I hardly ever sit still without being haunted by the “undone.” I often feel exhausted, but it isn’t my work that tires (work is rest); it is the effort of pushing away the lives and needs of others before I can come to the work with any freshness and zest.
The woman (you guessed it was a woman, right?) who wrote those words was poet, novelist and memoirist May Sarton (1912-1995) in her Journal of a Solitude (1973).
For those of you who don’t know Sarton and her work: She was born in Belgium, and immigrated with her family to the United States in 1914, when German troops invaded Belgium during World War I. Her father was a science historian who worked at Harvard; her mother was an artist. May studied acting and writing, and her first collection of poetry was published in 1937.
Her poetry and novels and memoirs all circle around (and often strike deep at the heart of) love. Love of friends, love of country, love of nature, and lost loves. In Sarton’s case, she and her lovers were lesbian. But her books have universal appeal. I loved her novels, but especially treasured her memoirs, which she wrote after she moved to York, Maine. She wrote of being alone, of growing old, of publishing chores as well as joys, and of gardening and nature, which restored her.
It is never a waste of time to be outdoors, and never a waste of time to lie down and rest even for a couple of hours. It is then that images float up and then that I plan my work. But it is a waste of time to see people who have only a social surface to show.
Sarton’s words spoke to me at a time in my life when I felt depressed and overwhelmed by family and corporate obligations, and was struggling to write fiction. I dreamed of moving to Maine, and having hours to write. I’d been a strategic planner for a corporation; now I was planning my future, making seemingly endless lists of what I needed to do, financially, in my home, emotionally, to make the move I desperately needed. To prepare my daughters to be independent. To care for my mother, who I knew would come with me. To eventually re-learn living alone, which I hadn’t done since my twenties.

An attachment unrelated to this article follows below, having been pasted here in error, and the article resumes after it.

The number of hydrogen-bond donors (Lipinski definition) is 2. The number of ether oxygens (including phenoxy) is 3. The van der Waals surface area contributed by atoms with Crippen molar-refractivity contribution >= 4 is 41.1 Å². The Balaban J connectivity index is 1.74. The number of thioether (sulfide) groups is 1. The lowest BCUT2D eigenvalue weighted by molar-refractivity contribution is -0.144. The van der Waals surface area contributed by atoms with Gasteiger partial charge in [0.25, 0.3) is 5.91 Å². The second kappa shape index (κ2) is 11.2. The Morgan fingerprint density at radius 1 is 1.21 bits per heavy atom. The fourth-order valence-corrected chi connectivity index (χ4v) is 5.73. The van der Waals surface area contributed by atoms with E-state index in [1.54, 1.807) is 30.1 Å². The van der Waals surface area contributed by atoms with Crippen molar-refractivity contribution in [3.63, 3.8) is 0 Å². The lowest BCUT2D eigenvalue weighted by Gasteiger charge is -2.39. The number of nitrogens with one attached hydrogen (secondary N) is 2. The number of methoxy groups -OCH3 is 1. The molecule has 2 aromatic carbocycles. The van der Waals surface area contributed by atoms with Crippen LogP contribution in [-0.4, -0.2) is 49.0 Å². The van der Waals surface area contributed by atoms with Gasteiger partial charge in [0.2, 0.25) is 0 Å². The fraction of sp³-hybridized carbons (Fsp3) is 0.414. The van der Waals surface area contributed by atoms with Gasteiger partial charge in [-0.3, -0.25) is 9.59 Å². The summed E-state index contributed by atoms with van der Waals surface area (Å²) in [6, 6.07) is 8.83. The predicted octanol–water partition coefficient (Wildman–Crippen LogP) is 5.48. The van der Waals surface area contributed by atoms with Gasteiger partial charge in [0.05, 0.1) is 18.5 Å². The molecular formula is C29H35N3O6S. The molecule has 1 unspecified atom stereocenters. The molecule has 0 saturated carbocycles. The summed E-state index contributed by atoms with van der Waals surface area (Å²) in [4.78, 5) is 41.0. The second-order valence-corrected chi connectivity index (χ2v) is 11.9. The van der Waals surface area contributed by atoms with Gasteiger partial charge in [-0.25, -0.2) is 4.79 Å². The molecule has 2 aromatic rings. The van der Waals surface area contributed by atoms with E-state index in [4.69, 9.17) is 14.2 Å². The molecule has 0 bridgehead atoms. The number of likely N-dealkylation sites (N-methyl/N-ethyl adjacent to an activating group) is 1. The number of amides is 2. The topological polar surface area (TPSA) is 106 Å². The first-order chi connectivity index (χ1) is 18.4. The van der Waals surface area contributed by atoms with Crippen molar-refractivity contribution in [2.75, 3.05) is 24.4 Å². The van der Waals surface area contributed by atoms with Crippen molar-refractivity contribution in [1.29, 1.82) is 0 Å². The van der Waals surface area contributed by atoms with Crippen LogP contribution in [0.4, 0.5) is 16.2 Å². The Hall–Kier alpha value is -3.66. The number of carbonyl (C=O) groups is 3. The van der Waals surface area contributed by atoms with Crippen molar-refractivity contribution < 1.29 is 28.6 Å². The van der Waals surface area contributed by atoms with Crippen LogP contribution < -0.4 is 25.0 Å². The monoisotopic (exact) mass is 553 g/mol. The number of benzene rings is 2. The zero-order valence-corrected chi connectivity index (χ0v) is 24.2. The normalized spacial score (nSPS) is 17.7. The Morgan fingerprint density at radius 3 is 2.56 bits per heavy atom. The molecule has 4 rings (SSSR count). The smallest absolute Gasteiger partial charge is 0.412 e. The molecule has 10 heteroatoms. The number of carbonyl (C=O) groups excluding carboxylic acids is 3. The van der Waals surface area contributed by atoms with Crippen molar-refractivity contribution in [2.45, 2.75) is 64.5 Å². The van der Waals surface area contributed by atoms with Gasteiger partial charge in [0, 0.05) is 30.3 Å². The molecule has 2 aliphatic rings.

Loving someone means helping them to be more themselves, which can be different from being what you’d like them to be, although often they turn out the same.
Through her memoirs I saw May Sarton struggling with the physical world. Chipmunks dug up her daffodil bulbs; her back ached when she worked in the garden she loved; reading to audiences across the country exhausted her. I saw her balancing her grief when her favorite cat killed one of the birds in her yard that had delighted her. I felt her tears as she remembered past relationships that, she admitted, she had not handled well, and therefore lost. I wondered with her who would drive her to the hospital, if she should become ill. I rejoiced with her at summer days, and envied her habit of drinking champagne every afternoon.
Because if not now, then when?
May Sarton had a stroke in 1990, and required a nurse. She could no longer garden, or walk with her cherished dog to the sea. But she still loved the coast of Maine, and her home, and, when she could, she continued to write. She dictated her final journals. She still drank champagne in the afternoon.
She died of breast cancer in 1995, three years before I moved full-time to Maine.
Shortly after I settled my mother and I into my family’s home near the Sheepscot River, I read in a local newspaper that the content of Sarton’s home (except for her literary work, which was deeded to a library) was being auctioned. My mother was ill; I couldn’t attend. But I smiled as I read a listing of what she had left, and saw it included an untouched case of champagne.
She never deprived herself of what brought her joy. She had a life well-lived. An example to me, and I believe, to all of us.